Increased RNA Editing May Provide a Source for Autoantigens in Systemic Lupus Erythematosus

Shalom Hillel Roth, Miri Danan-Gotthold, Meirav Ben-Izhak, Gideon Rechavi, Cyrille J. Cohen, Yoram Louzoun, Erez Y. Levanon

Research output: Contribution to journalArticlepeer-review

Abstract

RNA-editing mechanisms, which induce nucleotide substitution in the RNA, increase transcript and protein diversities. Editing dysregulation has been shown to lead to grave outcomes, and transcriptome-wide aberrant RNA editing has been found in tumors. However, little is known about the involvement of editing in other diseases. Systemic lupus erythematosus (SLE) is a multisystemic autoimmune disease characterized by a loss of tolerance for autoantigens from various tissues and the production of multiple autoantibodies. Here, we show that blood samples from individuals with SLE have abnormally high levels of RNA editing, some of which affect proteins and potentially generate novel autoantigens. We suggest that elevated RNA editing, either by ADARs or APOBECs, may be involved in the pathophysiology of SLE, as well as in other autoimmune diseases, by generating or increasing the autoantigen load, a key requisite for the progression of autoimmunity. Roth et al. show that SLE patients have elevated RNA editing, a process that modifies an RNA sequence from the sequence encoded in the genome. This is manifested as both increased numbers and various altered coding sequences, which may promote autoimmune progression by increasing autoantigenic load.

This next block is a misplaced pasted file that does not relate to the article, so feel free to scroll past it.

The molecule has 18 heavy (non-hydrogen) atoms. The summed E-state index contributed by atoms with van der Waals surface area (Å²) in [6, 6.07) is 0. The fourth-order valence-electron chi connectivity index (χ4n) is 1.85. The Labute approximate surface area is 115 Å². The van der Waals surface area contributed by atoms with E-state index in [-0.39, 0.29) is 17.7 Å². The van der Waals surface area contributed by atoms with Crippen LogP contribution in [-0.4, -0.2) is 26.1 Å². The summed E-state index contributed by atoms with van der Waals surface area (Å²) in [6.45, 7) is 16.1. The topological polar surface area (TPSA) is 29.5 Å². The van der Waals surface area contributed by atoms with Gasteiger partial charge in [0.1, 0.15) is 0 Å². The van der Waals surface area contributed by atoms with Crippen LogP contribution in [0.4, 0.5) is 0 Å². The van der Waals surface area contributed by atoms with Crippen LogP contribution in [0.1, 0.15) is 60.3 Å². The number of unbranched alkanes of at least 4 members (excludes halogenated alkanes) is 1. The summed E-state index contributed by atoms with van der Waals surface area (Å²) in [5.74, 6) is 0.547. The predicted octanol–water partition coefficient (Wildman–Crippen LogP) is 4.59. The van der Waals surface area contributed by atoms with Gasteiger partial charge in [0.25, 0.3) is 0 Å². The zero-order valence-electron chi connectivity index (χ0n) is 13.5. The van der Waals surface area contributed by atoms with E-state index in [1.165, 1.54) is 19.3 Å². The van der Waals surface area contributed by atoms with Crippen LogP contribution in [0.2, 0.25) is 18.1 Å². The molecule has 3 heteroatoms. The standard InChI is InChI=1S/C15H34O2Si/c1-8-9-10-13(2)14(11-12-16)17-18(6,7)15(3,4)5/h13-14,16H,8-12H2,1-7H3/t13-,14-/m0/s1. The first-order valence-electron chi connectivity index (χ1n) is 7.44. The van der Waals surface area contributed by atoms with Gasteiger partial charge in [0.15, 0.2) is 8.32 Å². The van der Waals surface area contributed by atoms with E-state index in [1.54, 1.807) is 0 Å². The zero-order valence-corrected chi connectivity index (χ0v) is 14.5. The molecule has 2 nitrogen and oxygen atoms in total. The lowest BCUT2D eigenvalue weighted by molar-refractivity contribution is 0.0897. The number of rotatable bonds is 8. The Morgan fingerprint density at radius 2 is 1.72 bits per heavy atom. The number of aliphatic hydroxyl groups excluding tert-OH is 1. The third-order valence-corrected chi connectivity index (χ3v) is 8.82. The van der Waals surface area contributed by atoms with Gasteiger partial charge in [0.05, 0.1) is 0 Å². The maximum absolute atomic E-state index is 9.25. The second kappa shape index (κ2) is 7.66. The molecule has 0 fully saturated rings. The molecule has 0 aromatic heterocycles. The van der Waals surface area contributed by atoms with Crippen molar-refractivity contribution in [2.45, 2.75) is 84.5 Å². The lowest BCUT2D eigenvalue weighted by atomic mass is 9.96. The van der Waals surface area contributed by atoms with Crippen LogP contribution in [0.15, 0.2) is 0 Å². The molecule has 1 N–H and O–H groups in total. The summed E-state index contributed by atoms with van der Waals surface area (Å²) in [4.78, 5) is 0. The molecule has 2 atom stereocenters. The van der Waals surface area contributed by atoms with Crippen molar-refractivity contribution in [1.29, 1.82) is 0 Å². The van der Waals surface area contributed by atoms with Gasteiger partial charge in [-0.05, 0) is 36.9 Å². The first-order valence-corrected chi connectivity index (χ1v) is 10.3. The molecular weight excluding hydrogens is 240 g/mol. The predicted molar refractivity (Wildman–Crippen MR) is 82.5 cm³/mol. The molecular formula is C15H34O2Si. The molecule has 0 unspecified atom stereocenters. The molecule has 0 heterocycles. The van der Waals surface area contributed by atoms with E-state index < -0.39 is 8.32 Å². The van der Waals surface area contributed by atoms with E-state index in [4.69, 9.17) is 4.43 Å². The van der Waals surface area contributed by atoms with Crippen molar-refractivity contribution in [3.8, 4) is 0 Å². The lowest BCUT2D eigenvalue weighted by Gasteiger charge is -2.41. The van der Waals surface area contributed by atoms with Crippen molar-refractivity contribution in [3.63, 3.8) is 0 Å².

Original languageEnglish
Pages (from-to)50-57
Number of pages8
JournalCell Reports
Volume23
Issue number1
DOIs
StatePublished - 3 Apr 2018
Externally publishedYes

Keywords

  • A-to-I editing
  • ADAR
  • APOBEC3
  • C-to-U editing
  • RNA editing
  • SLE
  • autoimmune disease
  • immune tolerance
  • neo-autoantigens
  • systemic lupus erythematosus

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